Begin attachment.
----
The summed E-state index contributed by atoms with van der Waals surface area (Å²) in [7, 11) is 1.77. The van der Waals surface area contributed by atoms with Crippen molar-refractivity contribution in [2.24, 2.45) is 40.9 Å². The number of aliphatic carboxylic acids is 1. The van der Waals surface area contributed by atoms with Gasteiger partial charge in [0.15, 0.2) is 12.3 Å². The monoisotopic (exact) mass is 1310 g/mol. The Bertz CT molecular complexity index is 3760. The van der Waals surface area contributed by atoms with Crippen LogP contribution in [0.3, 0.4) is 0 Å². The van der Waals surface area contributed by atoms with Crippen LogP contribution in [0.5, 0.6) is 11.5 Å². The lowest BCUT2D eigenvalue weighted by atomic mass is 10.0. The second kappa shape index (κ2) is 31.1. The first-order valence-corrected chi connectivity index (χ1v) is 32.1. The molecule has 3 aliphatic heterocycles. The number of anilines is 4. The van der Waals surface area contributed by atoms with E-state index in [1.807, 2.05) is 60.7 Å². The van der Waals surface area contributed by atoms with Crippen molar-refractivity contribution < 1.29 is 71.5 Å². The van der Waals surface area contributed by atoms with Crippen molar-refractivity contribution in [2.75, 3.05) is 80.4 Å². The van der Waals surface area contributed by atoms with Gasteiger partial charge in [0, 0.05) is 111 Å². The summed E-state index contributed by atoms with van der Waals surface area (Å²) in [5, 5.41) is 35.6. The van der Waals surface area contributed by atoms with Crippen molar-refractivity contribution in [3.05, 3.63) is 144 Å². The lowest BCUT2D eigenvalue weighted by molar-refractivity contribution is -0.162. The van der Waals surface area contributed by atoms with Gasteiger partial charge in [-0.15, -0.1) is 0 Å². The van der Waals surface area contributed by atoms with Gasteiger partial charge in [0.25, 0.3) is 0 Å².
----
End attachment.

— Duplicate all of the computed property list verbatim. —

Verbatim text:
The summed E-state index contributed by atoms with van der Waals surface area (Å²) in [7, 11) is 1.77. The van der Waals surface area contributed by atoms with Crippen molar-refractivity contribution in [2.24, 2.45) is 40.9 Å². The number of aliphatic carboxylic acids is 1. The van der Waals surface area contributed by atoms with Gasteiger partial charge in [0.15, 0.2) is 12.3 Å². The monoisotopic (exact) mass is 1310 g/mol. The Bertz CT molecular complexity index is 3760. The van der Waals surface area contributed by atoms with Crippen LogP contribution in [0.3, 0.4) is 0 Å². The van der Waals surface area contributed by atoms with Crippen LogP contribution in [0.5, 0.6) is 11.5 Å². The lowest BCUT2D eigenvalue weighted by atomic mass is 10.0. The second kappa shape index (κ2) is 31.1. The first-order valence-corrected chi connectivity index (χ1v) is 32.1. The molecule has 3 aliphatic heterocycles. The number of anilines is 4. The van der Waals surface area contributed by atoms with E-state index in [1.807, 2.05) is 60.7 Å². The van der Waals surface area contributed by atoms with Crippen molar-refractivity contribution < 1.29 is 71.5 Å². The van der Waals surface area contributed by atoms with Crippen molar-refractivity contribution in [2.75, 3.05) is 80.4 Å². The van der Waals surface area contributed by atoms with Gasteiger partial charge in [0, 0.05) is 111 Å². The summed E-state index contributed by atoms with van der Waals surface area (Å²) in [5, 5.41) is 35.6. The van der Waals surface area contributed by atoms with Crippen molar-refractivity contribution in [3.05, 3.63) is 144 Å². The lowest BCUT2D eigenvalue weighted by molar-refractivity contribution is -0.162. The van der Waals surface area contributed by atoms with Gasteiger partial charge in [-0.15, -0.1) is 0 Å². The van der Waals surface area contributed by atoms with Gasteiger partial charge in [0.25, 0.3) is 0 Å².